For the record, all the testing I had been doing was hitting Goto from the tour screen.


Edited by gatesjunior, 14 November 2015 - 09:04 PM.


#40 OzAndrewJ

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Posted 14 November 2015 - 09:11 PM

Gday gatesjunior

 

 

Does all that sound right or am I missing something or a step

That sounds normal, but again, doing a manual 2 star is far faster and you have far greater control.

All the level dancing etc does is give the scope a rough idea on how to find the first star by dead reckoning.

After you hit enter on the first star, everything the dancing process did is ignored, and the aligning process becomes the standard 2 star.

 

ie Just do a manual 2 star and choose an easily identified star as your first star, and centre it accurately.

If everything is setup correctly, the second star should normally appear in the 26mm EP.

The auto method always picks the brightest star first, and the second star is the next brightest that fits within a large selection range, and this isnt always optimal for good aligning. Manual 2 star allows you to choose, so try to get 2 stars approx 90 deg apart in Azimuth and between say 40 to 60 deg in altitude if you can.

 

Andrew Johansen Melbourne Australia



#41 OzAndrewJ

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Posted 14 November 2015 - 09:17 PM

Gday gatesjunior

 

Now you have me confused :)

 

so I thought well, let me tell it to go back to Polaris

From that statement, i deduced that you were using the named stars menus to test different targets.

Tours are a totally different proposition, and im not sure how you could manually select Polaris in a tour???

 

 

 

I think I in the tour I just use the arrow keys and then hit Goto and it goes.

Yep, but pls dont use tours "for testing stuff", use the named stars menus, as you have total control.

 

Andrew Johansen Melbourne Australia



#42 gatesjunior

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Posted 14 November 2015 - 09:29 PM

Gday gatesjunior

 

Now you have me confused :)

 

so I thought well, let me tell it to go back to Polaris

From that statement, i deduced that you were using the named stars menus to test different targets.

Tours are a totally different proposition, and im not sure how you could manually select Polaris in a tour???

 

 

 

I think I in the tour I just use the arrow keys and then hit Goto and it goes.

Yep, but pls dont use tours "for testing stuff", use the named stars menus, as you have total control.

 

Andrew Johansen Melbourne Australia

 

Well, that is because after the two star alignment I did bounce back to manual, where in the past I had always used tour after the alignment just to have it take me around and show me a few things I have not looked at before.  And that makes sense, I did not hit enter, why, because I was always using Tour to check the alignment of objects.  So back to my question, could the tour data be old enough where the data is off or something ?  Or the older version of 1.2b's tour data is not quite the same format or data as the newer ?  Could that be messing my scope up, since I upgraded with a copied rom file ?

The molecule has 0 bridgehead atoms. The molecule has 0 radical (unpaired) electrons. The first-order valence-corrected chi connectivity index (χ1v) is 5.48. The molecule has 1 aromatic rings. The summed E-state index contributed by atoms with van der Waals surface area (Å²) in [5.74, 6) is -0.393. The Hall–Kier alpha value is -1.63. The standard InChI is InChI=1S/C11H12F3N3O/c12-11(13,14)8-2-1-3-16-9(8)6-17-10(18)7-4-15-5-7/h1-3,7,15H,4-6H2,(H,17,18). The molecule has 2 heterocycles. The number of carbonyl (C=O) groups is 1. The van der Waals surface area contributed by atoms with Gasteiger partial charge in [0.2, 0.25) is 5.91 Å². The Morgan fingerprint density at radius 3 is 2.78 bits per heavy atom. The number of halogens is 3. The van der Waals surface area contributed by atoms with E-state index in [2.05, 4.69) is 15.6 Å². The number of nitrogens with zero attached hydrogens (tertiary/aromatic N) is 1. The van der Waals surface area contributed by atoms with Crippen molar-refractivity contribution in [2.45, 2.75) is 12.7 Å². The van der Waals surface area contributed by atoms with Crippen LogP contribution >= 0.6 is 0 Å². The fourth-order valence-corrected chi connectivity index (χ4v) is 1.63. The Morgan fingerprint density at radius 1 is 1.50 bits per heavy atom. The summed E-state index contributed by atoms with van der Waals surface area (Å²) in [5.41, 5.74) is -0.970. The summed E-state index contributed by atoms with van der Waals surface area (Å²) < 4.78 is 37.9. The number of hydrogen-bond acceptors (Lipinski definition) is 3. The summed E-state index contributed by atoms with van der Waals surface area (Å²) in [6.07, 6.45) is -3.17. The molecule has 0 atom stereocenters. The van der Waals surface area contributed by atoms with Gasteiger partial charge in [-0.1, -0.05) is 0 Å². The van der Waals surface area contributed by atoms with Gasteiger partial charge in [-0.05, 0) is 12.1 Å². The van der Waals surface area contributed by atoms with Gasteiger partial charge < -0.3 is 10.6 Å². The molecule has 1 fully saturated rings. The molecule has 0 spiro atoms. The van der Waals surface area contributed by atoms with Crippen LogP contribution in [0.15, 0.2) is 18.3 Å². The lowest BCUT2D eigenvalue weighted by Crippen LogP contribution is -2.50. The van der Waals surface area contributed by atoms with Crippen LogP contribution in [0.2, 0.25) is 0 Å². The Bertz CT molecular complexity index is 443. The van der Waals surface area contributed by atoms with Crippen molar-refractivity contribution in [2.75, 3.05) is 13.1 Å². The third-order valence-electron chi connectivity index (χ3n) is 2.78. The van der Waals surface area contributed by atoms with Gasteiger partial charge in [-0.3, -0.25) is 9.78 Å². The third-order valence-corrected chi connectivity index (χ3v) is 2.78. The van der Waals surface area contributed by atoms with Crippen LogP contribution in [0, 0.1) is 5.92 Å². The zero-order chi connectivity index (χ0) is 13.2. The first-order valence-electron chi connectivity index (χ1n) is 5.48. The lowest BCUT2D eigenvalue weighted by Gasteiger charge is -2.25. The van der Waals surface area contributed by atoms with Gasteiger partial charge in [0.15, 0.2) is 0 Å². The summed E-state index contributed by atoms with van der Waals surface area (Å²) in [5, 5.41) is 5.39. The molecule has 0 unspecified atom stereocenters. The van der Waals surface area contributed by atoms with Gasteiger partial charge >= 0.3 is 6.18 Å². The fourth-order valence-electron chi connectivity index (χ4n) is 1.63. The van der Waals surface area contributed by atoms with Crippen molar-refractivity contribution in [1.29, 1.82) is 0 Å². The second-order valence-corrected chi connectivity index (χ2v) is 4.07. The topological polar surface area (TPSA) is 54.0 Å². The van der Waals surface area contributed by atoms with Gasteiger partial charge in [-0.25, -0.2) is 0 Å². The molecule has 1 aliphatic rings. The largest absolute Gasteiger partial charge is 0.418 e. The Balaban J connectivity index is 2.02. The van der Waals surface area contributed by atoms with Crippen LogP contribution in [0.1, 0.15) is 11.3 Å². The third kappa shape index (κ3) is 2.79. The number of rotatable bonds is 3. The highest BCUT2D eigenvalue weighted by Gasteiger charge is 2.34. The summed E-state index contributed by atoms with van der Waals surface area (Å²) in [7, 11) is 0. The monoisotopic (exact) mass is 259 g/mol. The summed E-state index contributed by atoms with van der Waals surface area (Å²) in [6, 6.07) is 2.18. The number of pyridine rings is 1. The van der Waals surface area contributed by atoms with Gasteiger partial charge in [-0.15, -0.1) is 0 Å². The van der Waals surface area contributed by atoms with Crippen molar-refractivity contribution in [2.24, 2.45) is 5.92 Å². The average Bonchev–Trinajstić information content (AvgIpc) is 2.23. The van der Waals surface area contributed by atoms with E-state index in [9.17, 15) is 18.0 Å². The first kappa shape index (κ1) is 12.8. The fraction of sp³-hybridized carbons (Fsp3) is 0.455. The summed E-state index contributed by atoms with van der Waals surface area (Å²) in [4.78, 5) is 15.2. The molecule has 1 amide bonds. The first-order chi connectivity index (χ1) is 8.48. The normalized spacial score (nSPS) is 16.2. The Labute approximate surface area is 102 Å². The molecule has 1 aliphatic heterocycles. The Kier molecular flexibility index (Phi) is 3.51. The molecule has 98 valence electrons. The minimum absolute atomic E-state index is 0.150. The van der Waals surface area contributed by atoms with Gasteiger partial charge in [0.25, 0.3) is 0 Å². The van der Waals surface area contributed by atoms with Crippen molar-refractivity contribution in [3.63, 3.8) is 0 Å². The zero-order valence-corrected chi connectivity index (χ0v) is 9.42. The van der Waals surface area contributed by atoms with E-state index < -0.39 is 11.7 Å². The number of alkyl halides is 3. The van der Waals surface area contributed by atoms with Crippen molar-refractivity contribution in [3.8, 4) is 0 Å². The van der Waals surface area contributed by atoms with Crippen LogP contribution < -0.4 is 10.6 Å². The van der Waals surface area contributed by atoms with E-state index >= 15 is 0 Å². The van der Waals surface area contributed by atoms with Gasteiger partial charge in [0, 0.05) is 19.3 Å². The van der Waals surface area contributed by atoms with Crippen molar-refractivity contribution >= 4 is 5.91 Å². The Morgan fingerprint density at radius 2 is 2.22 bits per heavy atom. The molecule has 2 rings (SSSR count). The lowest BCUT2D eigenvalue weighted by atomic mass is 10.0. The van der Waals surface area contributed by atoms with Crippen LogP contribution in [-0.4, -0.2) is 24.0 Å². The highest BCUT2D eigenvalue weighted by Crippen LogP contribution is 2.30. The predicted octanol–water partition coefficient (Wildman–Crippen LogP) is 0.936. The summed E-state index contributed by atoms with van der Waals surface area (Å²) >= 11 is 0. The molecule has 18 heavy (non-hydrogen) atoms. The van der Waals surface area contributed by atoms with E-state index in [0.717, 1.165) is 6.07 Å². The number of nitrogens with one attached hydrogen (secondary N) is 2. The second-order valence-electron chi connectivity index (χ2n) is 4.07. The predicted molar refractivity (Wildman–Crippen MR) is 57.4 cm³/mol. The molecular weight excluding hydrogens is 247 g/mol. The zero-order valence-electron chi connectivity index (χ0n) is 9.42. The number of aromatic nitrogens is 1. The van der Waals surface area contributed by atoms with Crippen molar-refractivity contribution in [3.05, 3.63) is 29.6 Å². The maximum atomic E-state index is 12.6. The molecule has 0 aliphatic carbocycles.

#43 OzAndrewJ

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Posted 14 November 2015 - 09:43 PM

Gday gatesjunior

 

 

So back to my question, could the tour data be old enough where the data is off or something ?

Depends on how the tour was written.

Normally, a tour will list a named star by name. If it is done that way, the scope will read the RA/DEC from its internal databases, precess and refract it and then do a goto, ie the coords should be correct.

If the tour has been written using manually entered RA/DEC coords, then data entry is treated as jnow() and any local errors could cause grief.

As per before, if you want to "test" the accuracy of the mount, forget using tours, only use named stars, as it greatly simplifies the process.

 

Andrew Johansen Melbourne Australia



#44 gatesjunior

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Posted 14 November 2015 - 10:26 PM

Gday gatesjunior

 

 

So back to my question, could the tour data be old enough where the data is off or something ?

Depends on how the tour was written.

Normally, a tour will list a named star by name. If it is done that way, the scope will read the RA/DEC from its internal databases, precess and refract it and then do a goto, ie the coords should be correct.

If the tour has been written using manually entered RA/DEC coords, then data entry is treated as jnow() and any local errors could cause grief.

As per before, if you want to "test" the accuracy of the mount, forget using tours, only use named stars, as it greatly simplifies the process.

 

Andrew Johansen Melbourne Australia

 

That is what I am going to do from now on.  Once I know that works, then I will look into the tours section.



#45 OzAndrewJ

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Posted 14 November 2015 - 10:57 PM

Gday gatesjunior

 

based on a rough location of Michigan, and an early evening align ( say 19:00 - 20:00 )

maybe try doing a 2 star align using Vega first ( as you cant miss it )

and Mirphak as the second star.

Ensure you centre them properly as well.

If you dont have a crosshair EP, just defocus the scope until the star looks like a large donut.

This makes it much easier to judge when its central in the EP.

Use the finder to confirm its the correct bright star.

 

Andrew Johansen Melbourne Australia



#46 gatesjunior

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Posted 14 November 2015 - 11:09 PM

Gday gatesjunior

 

based on a rough location of Michigan, and an early evening align ( say 19:00 - 20:00 )

maybe try doing a 2 star align using Vega first ( as you cant miss it )

and Mirphak as the second star.

Ensure you centre them properly as well.

If you dont have a crosshair EP, just defocus the scope until the star looks like a large donut.

This makes it much easier to judge when its central in the EP.

Use the finder to confirm its the correct bright star.

 

Andrew Johansen Melbourne Australia